Volunteers Mary George Kipp, Marcia Sleds, and John Kipp lead a session about trading/bartering.
Hands On History
~story and photos by Paige Langenderfer
Seven-year-old Thomas Kender figures it would take about a million mink furs to make a coat. And if given the choice of which animal he would like to hunt, trap, and eat, Thomas said a deer easily tops the list over a skunk, mink, raccoon, squirrel, or beaver.
Thomas was one of about 20 children to participate in the June session of the Brown County Historical Society’s program called “Hands on History.”
The monthly program is held from 1 to 4 p.m. on the third Thursday of every month, from April through October. Sessions are held in Nashville’s Pioneer Village (the loom room, the cabin, the schoolhouse, the blacksmith shop, etc.) and in the Brown County History Center. The program is open to all children ages 8 to 12. There is a $5 fee per class and participants are encouraged to register online prior to each class by visiting <browncountyhistorycenter.org> or call (812) 988-2899.
Each session features expert presenters who focus on skills that were needed a century ago like hunting and trapping, soap making, gardening, bee keeping, sewing and weaving, tree and vegetation identification, and more.
Kathy Sparks teaches how to identify animals by their footprints.
Along with learning how to set a trap in June, participants learned how to identify animals based on their footprints and how to barter and trade for necessities.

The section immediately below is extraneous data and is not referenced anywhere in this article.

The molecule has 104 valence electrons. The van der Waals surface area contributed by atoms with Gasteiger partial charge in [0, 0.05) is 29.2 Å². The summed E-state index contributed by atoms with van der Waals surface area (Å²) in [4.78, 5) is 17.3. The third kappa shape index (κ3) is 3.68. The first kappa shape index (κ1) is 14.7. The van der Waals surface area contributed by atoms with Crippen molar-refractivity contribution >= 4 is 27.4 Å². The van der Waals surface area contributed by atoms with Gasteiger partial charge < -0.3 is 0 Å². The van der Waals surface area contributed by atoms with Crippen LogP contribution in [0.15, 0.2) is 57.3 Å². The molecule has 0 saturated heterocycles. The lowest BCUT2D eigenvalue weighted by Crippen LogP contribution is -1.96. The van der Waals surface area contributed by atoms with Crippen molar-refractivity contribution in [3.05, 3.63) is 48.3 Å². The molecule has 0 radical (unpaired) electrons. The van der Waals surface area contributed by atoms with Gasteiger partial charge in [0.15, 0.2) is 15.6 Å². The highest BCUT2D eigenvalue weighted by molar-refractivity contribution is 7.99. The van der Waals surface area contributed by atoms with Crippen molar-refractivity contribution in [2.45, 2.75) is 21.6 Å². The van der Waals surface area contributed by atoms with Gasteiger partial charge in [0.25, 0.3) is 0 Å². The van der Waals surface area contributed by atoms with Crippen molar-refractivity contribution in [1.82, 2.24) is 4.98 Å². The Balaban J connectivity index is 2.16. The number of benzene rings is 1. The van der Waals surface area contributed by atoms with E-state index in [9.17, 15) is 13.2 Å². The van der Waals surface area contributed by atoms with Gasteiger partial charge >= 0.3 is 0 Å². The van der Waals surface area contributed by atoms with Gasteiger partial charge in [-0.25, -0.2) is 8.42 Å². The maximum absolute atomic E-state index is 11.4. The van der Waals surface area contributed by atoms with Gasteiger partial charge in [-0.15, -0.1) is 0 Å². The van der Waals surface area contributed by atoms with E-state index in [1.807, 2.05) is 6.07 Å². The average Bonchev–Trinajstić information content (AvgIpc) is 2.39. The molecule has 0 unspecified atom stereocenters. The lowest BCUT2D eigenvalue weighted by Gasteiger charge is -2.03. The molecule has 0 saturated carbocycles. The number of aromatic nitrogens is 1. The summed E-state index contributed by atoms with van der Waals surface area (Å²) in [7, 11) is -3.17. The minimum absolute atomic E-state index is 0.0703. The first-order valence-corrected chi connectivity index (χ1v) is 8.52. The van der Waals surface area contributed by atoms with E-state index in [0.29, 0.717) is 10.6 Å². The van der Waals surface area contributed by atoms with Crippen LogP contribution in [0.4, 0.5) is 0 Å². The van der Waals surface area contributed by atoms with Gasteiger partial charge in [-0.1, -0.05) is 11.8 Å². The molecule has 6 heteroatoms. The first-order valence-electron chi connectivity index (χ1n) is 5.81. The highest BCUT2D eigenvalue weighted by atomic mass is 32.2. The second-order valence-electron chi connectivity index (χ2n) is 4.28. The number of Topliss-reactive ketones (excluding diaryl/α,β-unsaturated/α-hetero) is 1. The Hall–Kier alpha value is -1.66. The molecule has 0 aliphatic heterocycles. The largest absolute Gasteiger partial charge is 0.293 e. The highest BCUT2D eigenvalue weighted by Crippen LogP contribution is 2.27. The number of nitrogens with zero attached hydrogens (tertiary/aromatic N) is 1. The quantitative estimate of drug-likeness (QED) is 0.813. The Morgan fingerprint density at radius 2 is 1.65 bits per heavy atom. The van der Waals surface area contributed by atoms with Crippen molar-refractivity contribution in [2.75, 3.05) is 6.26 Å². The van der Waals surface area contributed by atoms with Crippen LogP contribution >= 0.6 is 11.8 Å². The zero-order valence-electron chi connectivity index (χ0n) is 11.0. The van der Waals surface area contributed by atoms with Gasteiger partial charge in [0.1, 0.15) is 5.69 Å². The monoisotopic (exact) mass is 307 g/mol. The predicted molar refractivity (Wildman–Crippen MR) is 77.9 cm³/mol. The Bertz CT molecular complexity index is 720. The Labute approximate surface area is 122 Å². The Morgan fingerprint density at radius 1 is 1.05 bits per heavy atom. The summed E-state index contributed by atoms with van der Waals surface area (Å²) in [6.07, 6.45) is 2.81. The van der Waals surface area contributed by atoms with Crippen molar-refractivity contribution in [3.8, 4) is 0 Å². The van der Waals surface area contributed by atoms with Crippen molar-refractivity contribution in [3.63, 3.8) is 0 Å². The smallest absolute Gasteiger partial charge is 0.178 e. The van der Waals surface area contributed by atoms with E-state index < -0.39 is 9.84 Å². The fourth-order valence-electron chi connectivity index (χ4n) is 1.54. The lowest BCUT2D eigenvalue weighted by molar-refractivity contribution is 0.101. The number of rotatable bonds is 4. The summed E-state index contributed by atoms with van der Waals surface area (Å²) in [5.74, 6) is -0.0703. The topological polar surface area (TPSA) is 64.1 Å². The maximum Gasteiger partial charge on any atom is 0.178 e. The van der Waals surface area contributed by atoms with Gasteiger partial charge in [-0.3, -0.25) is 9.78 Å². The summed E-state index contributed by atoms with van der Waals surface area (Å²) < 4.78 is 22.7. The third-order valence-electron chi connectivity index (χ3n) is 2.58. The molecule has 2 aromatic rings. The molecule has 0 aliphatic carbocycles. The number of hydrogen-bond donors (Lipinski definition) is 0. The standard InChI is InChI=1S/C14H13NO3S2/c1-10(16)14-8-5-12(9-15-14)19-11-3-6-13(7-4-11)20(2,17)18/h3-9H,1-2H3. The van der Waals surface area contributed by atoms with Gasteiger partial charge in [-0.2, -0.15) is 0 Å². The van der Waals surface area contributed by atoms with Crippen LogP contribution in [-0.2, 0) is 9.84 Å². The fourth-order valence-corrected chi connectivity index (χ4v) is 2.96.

Kathy Sparks, a retired educator, and several other history-loving volunteers developed the program in 2016. The Brown County Historical Society provided start-up funds and the program received a grant from the Brown County Community Foundation. The funds were used to buy supplies including Dutch ovens, slates for the schoolhouse, weaving and spinning equipment, cooking utensils, tools, garden supplies, etc.
“We realized that there was a gap in programming for children with a focus on history. The goal is to instill a love of history—local history when we can—in today’s youth,” Sparks said. “By experiencing events as Pioneer children may have, rather than only reading about them in books, the participants come to realize the trials and tribulations and life experiences that they have in common with the youth in days gone by.”
The volunteers, for the most part, are retired educators, school librarians or nurses, or others who have a love of history and want to share that love with young people.
Marcia Sledd, a retired children’s librarian from Nashville, has been volunteering since the program began.
“I just love reading and telling stories to the children,” she said. “History is so important.”
Dressed in pioneer period clothing, Mary George Kipp helped teach the children about trading and bartering at June’s session. While playing a role playing game, Kipp gently reminded one participant that a hunter/trapper would not barter the tool of his trade (a gun) for a wagon wheel, but would more likely trade a few furs. During the bartering session the participants also had a chance to look at money from the 19th century and learn how bills were literally cut into pieces to represent smaller currencies.
Patrick Haulter, Ernie Dickmeyer, and Lana Dickmeyer explain hunting and trapping. Kids are touching a mink pelt.
“I just like the old ways,” said Kipp, a member of the Pioneer Women’s Club. “We need to pass on our history so that we can learn from our mistakes and appreciate our past.”
Sparks said the program is often filled to capacity. In 2017, 157 children participated, with participants coming from Nashville, Spencer, Franklin, Monticello, Bloomington, and even as far away as Michigan.
“We are in our third year of the program and it has really taken off,” Sparks said. “Happily, we have children that have participated from the onset of the program and have even had several “graduates” who have come back to assist once they have aged out (at age 13).” For more information, visit <browncountyhistorycenter.org/childrens-activities.html>.